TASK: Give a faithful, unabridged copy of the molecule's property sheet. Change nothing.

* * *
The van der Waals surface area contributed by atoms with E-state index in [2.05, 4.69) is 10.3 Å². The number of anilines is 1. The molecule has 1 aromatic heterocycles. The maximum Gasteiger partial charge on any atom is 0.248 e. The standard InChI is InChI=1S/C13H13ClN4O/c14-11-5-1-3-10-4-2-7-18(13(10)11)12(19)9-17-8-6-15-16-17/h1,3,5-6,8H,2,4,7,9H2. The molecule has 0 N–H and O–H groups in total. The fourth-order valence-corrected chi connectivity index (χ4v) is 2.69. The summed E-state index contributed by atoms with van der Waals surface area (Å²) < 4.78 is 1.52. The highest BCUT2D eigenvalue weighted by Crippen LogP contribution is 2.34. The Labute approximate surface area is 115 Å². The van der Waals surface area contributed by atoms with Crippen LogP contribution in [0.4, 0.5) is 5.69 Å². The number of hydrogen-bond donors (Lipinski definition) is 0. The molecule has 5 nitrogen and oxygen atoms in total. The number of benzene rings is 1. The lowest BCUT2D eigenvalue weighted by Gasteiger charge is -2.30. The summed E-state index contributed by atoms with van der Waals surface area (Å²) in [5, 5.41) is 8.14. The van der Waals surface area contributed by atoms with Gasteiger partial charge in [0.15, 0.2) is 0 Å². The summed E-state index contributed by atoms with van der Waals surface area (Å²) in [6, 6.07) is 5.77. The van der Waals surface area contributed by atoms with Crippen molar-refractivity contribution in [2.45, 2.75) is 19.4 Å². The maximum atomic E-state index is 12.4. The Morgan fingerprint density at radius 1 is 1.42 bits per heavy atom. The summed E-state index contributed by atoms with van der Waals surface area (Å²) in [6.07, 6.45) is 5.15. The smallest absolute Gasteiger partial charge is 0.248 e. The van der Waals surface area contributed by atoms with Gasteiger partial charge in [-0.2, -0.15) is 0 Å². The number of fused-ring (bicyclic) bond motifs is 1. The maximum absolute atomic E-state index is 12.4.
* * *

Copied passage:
The van der Waals surface area contributed by atoms with E-state index in [2.05, 4.69) is 10.3 Å². The number of anilines is 1. The molecule has 1 aromatic heterocycles. The maximum Gasteiger partial charge on any atom is 0.248 e. The standard InChI is InChI=1S/C13H13ClN4O/c14-11-5-1-3-10-4-2-7-18(13(10)11)12(19)9-17-8-6-15-16-17/h1,3,5-6,8H,2,4,7,9H2. The molecule has 0 N–H and O–H groups in total. The fourth-order valence-corrected chi connectivity index (χ4v) is 2.69. The summed E-state index contributed by atoms with van der Waals surface area (Å²) < 4.78 is 1.52. The highest BCUT2D eigenvalue weighted by Crippen LogP contribution is 2.34. The Labute approximate surface area is 115 Å². The van der Waals surface area contributed by atoms with Crippen LogP contribution in [0.4, 0.5) is 5.69 Å². The number of hydrogen-bond donors (Lipinski definition) is 0. The molecule has 5 nitrogen and oxygen atoms in total. The number of benzene rings is 1. The lowest BCUT2D eigenvalue weighted by Gasteiger charge is -2.30. The summed E-state index contributed by atoms with van der Waals surface area (Å²) in [5, 5.41) is 8.14. The van der Waals surface area contributed by atoms with Gasteiger partial charge in [0.15, 0.2) is 0 Å². The summed E-state index contributed by atoms with van der Waals surface area (Å²) in [6, 6.07) is 5.77. The van der Waals surface area contributed by atoms with Crippen molar-refractivity contribution in [2.45, 2.75) is 19.4 Å². The maximum atomic E-state index is 12.4. The Morgan fingerprint density at radius 1 is 1.42 bits per heavy atom. The summed E-state index contributed by atoms with van der Waals surface area (Å²) in [6.07, 6.45) is 5.15. The smallest absolute Gasteiger partial charge is 0.248 e. The van der Waals surface area contributed by atoms with Gasteiger partial charge in [-0.2, -0.15) is 0 Å². The number of fused-ring (bicyclic) bond motifs is 1. The maximum absolute atomic E-state index is 12.4.